Morehouse College, Dr. Samuel Livingston: Africana Social Justice: The Case for Reparations
Course description: The course, Africana Social Justice: The Case for Reparations explored historical, cultural, political, economic dynamics and contexts surrounding the quest for reparatory justice since enslavement in African American and Anglo-Caribbean contexts. Students compared these historic struggles for reparations using an African-centered historical approach augmented by attention to intersectional identity, ethics, and social contracts. Over the duration of the course, students expanded their understanding of questions that enliven historic and current reparations movements by interacting with activists and scholars in the field.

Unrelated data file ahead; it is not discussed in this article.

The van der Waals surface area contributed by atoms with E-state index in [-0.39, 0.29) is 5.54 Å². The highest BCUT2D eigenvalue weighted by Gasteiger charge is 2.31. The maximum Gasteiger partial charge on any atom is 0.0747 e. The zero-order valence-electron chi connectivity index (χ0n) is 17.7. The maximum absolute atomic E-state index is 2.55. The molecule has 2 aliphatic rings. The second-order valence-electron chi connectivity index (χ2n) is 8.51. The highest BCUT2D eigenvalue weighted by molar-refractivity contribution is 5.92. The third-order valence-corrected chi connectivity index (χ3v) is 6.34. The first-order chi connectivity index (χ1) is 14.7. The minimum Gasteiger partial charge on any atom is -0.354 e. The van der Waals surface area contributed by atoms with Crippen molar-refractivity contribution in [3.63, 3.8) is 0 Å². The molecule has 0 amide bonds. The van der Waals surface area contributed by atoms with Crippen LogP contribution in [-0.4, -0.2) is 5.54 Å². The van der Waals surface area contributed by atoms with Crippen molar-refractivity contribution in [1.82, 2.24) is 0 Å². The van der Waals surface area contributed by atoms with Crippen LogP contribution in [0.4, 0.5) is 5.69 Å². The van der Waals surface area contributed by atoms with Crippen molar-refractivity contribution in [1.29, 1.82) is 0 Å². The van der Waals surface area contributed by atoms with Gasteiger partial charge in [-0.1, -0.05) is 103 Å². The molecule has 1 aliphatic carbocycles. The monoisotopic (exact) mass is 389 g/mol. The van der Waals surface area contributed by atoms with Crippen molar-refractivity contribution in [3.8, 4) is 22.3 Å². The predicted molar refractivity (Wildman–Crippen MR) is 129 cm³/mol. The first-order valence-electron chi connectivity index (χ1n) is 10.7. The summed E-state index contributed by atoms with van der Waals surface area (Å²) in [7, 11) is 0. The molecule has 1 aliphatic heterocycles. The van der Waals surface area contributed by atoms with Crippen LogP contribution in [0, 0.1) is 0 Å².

Assignment description: Creating a Story Map (digital mapping) project, students examined and documented African diasporic life-chances and activist responses to oppression. For the final summative assignment students created policy analysis papers in one of the areas suggested by Michigan Congressman John Conyers’ H.R. 40 (115th Congress). They recommended avenues for the redress of grievances (e.g., World Court, the Organization of American’s Inter-American Commission on Human Rights (IACHR), United Nations, etc.). Through an analysis of primary sources, statistical data, and interdisciplinary sources, the course examined Black agency within the historically evolving social contracts of the United States of America and the CARICOM member states. The Story Maps linked below represent each student's personal scholar-activist interests as they intersect with the question of Reparations for the descendants of enslaved Africans of the Diaspora.